"Hanya doctor yang boleh authorise X-Ray machine di bilik pesakit," kata nurse lagi.

"Then call the doctor for me; I will talk to her." I was beginning to get irritated. At Ampuan Rahimah, I saw it with my own two eyes how the X-Ray technicians wheeled the machines doing X Ray at the normal ward itself. "Anyone pregnant?" they asked other patients and guests in the vicinity, before doing the X-ray on the patient in her own bed.

You are talking about first class service in a third class ward.

If I were the Health Minister, I would tear the Ampuan Rahimah Hospital building down. The building is an eye-sore, but it is a wonderful hospital, manned by wonderful and hospitable staff. I have no complaints the 3 days Mak was there. The doctors were attentive; nurses served patients with a smile.

But here at Ampang Puteri, Mak was not getting the services I thought she deserved.

In the end, Mak's X-ray was done in Mak's room. So it can be done; so it was not a problem. But you had to fight for it. If that was not sheer laziness on their part, then I don't know what that is. If they are hiding under some SOP, I would like to tell them to get rid of that SOP. The staff manning the facilities should let go of their ego in wanting patient to visit them and do their job in the comfort of the room.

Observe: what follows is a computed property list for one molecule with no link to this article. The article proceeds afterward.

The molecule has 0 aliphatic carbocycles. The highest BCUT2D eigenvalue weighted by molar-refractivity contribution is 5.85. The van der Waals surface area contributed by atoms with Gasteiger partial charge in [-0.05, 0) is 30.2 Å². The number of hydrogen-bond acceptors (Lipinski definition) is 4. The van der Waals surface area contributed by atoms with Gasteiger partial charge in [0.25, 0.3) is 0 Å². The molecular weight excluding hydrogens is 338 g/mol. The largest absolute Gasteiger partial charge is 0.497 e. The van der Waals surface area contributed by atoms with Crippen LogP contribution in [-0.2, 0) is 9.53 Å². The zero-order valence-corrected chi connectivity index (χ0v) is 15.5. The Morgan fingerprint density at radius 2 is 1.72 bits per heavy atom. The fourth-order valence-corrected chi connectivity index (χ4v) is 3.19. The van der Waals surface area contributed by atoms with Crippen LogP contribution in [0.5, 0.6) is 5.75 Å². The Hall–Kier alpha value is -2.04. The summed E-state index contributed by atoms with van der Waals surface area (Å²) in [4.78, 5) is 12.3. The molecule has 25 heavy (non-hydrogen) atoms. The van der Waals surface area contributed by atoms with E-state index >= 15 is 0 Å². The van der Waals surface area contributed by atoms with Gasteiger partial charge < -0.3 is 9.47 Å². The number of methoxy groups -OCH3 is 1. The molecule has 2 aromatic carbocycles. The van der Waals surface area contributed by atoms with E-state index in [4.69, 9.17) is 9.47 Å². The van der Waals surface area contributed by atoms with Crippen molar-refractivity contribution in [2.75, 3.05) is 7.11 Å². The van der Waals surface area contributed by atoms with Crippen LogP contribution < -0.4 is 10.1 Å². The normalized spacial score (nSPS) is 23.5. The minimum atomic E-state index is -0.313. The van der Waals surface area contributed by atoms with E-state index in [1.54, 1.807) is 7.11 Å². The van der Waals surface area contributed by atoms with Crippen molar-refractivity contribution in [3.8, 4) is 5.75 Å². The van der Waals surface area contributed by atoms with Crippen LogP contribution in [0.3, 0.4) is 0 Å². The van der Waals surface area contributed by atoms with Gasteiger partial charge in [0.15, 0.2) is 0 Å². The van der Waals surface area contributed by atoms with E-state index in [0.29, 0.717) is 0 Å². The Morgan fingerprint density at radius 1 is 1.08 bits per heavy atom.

It is about the patient, and not about them.

But that was not my only complaints. "Give us a couple of days for us to test the new antibiotics," Dr Shakinah would always tell us. It was always experimenting with drugs, or it seems that way. They need more time to do this and that.

And Mak was not getting any better.

The doctor herself was puzzled at Mak's non-responsiveness to the treatment.

That was certainly not a good sign.

(to be continued)

Thursday, September 20, 2012

Have you ever really loved a woman?


This was written way back in May 2007 - for mother's day, and posted in my now defunct Yahoo 360 blog. Now that Mak is no longer around with us, I thought I should re-post it here. And yes, Mak had read it; I am sure she was amused, if not embarrassed of what I wrote here.

I did not write this just because I wanted to eulogize her since she is no longer with her. That's too typical, and I am not a typical son. I wrote this as a tribute when she was healthy, alive and kicking, so to speak, and she had read them - may be at my sister's.

And we did talk about this entry in 2007.

She told me that life was not that bad as I had written. Aaah, I am sure I was not exaggerating, but it was just Mak's way to trivializing of what she had gone through, or she enjoyed doing what she did that it was not even a chore for her. Not the way we (men), or kids of my generation, would think.

I am sure she took things in stride - the goods, the bads, and the uglys. All and sundry. No question asked. No holds barred.

Nonetheless, I knew at time, things were difficult. So it is a credit to her to be able to hold the family together. I can never think enough of her.

Mother’s Day Special